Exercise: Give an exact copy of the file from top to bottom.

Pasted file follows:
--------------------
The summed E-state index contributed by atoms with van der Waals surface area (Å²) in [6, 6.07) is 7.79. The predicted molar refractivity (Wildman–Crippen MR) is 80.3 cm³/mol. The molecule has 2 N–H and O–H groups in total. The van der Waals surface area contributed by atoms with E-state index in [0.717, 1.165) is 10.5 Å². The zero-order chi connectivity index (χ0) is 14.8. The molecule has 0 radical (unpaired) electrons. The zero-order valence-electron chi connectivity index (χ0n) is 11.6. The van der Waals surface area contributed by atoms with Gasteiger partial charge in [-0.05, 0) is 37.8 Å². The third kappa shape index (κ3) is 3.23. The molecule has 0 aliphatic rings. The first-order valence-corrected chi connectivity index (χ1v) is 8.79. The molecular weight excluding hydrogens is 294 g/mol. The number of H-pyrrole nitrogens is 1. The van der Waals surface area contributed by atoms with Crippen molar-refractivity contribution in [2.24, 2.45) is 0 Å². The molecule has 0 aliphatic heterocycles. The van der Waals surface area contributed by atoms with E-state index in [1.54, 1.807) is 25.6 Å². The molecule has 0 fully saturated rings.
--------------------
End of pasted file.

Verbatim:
The summed E-state index contributed by atoms with van der Waals surface area (Å²) in [6, 6.07) is 7.79. The predicted molar refractivity (Wildman–Crippen MR) is 80.3 cm³/mol. The molecule has 2 N–H and O–H groups in total. The van der Waals surface area contributed by atoms with E-state index in [0.717, 1.165) is 10.5 Å². The zero-order chi connectivity index (χ0) is 14.8. The molecule has 0 radical (unpaired) electrons. The zero-order valence-electron chi connectivity index (χ0n) is 11.6. The van der Waals surface area contributed by atoms with Gasteiger partial charge in [-0.05, 0) is 37.8 Å². The third kappa shape index (κ3) is 3.23. The molecule has 0 aliphatic rings. The first-order valence-corrected chi connectivity index (χ1v) is 8.79. The molecular weight excluding hydrogens is 294 g/mol. The number of H-pyrrole nitrogens is 1. The van der Waals surface area contributed by atoms with Crippen molar-refractivity contribution in [2.24, 2.45) is 0 Å². The molecule has 0 aliphatic heterocycles. The van der Waals surface area contributed by atoms with E-state index in [1.54, 1.807) is 25.6 Å². The molecule has 0 fully saturated rings.